The increase in migrants from the Horn of Africa to the Gulf countries is worrying: UN | Migration news

The head of the UN’s International Organization for Migration says that the number of women and children migrating from the Horn of Africa to the Gulf countries has increased significantly.

The number of women and children migrating from the Horn of Africa to the Gulf countries via Yemen has increased significantly and is a cause for concern, according to the head of the International Organization for Migration (IOM), a United Nations (UN) agency. .

The treacherous journey from Ethiopia, Somalia and Djibouti via Yemen, called the Eastern Migration Route, has seen a 64 percent increase in the past year, with people seeking a better life and more women and children traveling alone, IOM Director-General Antonio Vitorino said. for the Associated Press.

Climate change is the driver of increased migration, he said.

In the past, women and children often gave up on the dangerous journey through the desert, mostly on foot. Before, men would leave their families and travel in hopes of finding work and sending money home.

“The pressure is mounting” as the number of migrants increases, said Vitorino, who was in Kenya to launch an $84 million appeal to support more than a million migrants using the route through Yemen.

Desperate migrants are vulnerable to criminal gangs along the route and need protection from rape, violence, traffickers and smugglers, he said.

Some of the migrants are unaware of the dangers – including the war in Yemen – and the UN’s migration agency must improve awareness of the dangers, he said. For migrants who do decide to make the journey, the organization should offer basic health care and other services, and in some cases return them to their countries of origin, he said.

“Last year we voluntarily repatriated 2,700 migrants to Ethiopia and upon arrival we provided them with post-arrival assistance to support them to return to their regions,” Vitorino said.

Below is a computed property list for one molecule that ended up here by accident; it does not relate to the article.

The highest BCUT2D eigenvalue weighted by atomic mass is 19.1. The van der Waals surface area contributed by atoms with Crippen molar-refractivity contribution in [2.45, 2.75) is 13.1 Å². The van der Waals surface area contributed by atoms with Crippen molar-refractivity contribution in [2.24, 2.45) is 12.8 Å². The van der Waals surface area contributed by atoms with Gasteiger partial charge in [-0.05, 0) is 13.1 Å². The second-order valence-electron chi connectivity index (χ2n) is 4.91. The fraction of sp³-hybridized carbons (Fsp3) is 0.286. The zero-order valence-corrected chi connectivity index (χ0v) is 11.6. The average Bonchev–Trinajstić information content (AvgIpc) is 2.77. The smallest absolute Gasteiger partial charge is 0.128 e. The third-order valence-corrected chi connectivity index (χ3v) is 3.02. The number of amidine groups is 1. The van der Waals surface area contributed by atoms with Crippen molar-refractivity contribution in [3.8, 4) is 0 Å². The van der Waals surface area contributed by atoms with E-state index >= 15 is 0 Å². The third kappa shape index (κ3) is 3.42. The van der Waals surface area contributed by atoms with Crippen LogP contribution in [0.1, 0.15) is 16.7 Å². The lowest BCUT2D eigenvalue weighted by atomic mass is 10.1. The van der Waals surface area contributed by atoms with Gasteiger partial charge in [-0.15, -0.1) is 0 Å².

Migration of people from West Africa via Libya to Europe is also on the rise, and the position of these migrants, especially those detained in conflict-affected Libya, is a global concern, he said.

“We know where the official detention centers are and we have access to them, not all the time, never alone, but under the supervision of security guards. But we have access to help,” Vitorino said.

But the UN organization does not have access to unofficial detention centers, which are of particular concern, as there are reports of widespread abuses there, he said.

Libya’s political instability hampers the political cooperation needed to dismantle unofficial detention centers, he added.

The IOM is trying to include more migrants in voluntary return programs to reduce the number of those in detention, he said. It is difficult because the number of migrants who want to return is much higher than the available flights from Libya, he said.

Vitorino said he hopes the factors leading to increased migration, such as climate change and conflict, can be addressed to reduce the number of people who are displaced from their homes.

He emphasized the need for migrants to follow legal migration routes, adding that although the process is complicated and difficult, it cannot be compared to the life-threatening conditions on illegal routes.

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